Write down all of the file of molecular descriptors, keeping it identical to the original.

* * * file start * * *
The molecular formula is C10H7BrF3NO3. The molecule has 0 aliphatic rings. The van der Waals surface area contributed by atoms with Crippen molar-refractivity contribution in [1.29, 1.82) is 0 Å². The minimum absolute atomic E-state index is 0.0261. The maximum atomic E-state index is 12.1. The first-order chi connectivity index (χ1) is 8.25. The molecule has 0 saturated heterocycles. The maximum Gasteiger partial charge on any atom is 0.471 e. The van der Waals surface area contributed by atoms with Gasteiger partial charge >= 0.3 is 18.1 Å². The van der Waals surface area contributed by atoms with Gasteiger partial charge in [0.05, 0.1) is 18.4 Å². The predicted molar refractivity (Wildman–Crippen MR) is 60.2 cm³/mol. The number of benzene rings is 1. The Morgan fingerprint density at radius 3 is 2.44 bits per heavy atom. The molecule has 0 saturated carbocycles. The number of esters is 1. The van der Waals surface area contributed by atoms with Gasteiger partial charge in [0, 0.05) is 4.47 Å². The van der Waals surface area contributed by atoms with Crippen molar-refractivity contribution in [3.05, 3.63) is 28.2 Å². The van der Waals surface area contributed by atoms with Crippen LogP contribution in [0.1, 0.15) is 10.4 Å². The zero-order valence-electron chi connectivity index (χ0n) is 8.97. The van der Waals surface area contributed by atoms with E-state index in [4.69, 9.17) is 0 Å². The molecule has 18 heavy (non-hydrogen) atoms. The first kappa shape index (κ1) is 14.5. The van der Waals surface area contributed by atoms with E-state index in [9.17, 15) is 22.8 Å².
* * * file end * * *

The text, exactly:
The molecular formula is C10H7BrF3NO3. The molecule has 0 aliphatic rings. The van der Waals surface area contributed by atoms with Crippen molar-refractivity contribution in [1.29, 1.82) is 0 Å². The minimum absolute atomic E-state index is 0.0261. The maximum atomic E-state index is 12.1. The first-order chi connectivity index (χ1) is 8.25. The molecule has 0 saturated heterocycles. The maximum Gasteiger partial charge on any atom is 0.471 e. The van der Waals surface area contributed by atoms with Gasteiger partial charge >= 0.3 is 18.1 Å². The van der Waals surface area contributed by atoms with Gasteiger partial charge in [0.05, 0.1) is 18.4 Å². The predicted molar refractivity (Wildman–Crippen MR) is 60.2 cm³/mol. The number of benzene rings is 1. The Morgan fingerprint density at radius 3 is 2.44 bits per heavy atom. The molecule has 0 saturated carbocycles. The number of esters is 1. The van der Waals surface area contributed by atoms with Gasteiger partial charge in [0, 0.05) is 4.47 Å². The van der Waals surface area contributed by atoms with Crippen molar-refractivity contribution in [3.05, 3.63) is 28.2 Å². The van der Waals surface area contributed by atoms with Crippen LogP contribution in [0.1, 0.15) is 10.4 Å². The zero-order valence-electron chi connectivity index (χ0n) is 8.97. The van der Waals surface area contributed by atoms with E-state index in [4.69, 9.17) is 0 Å². The molecule has 18 heavy (non-hydrogen) atoms. The first kappa shape index (κ1) is 14.5. The van der Waals surface area contributed by atoms with E-state index in [9.17, 15) is 22.8 Å².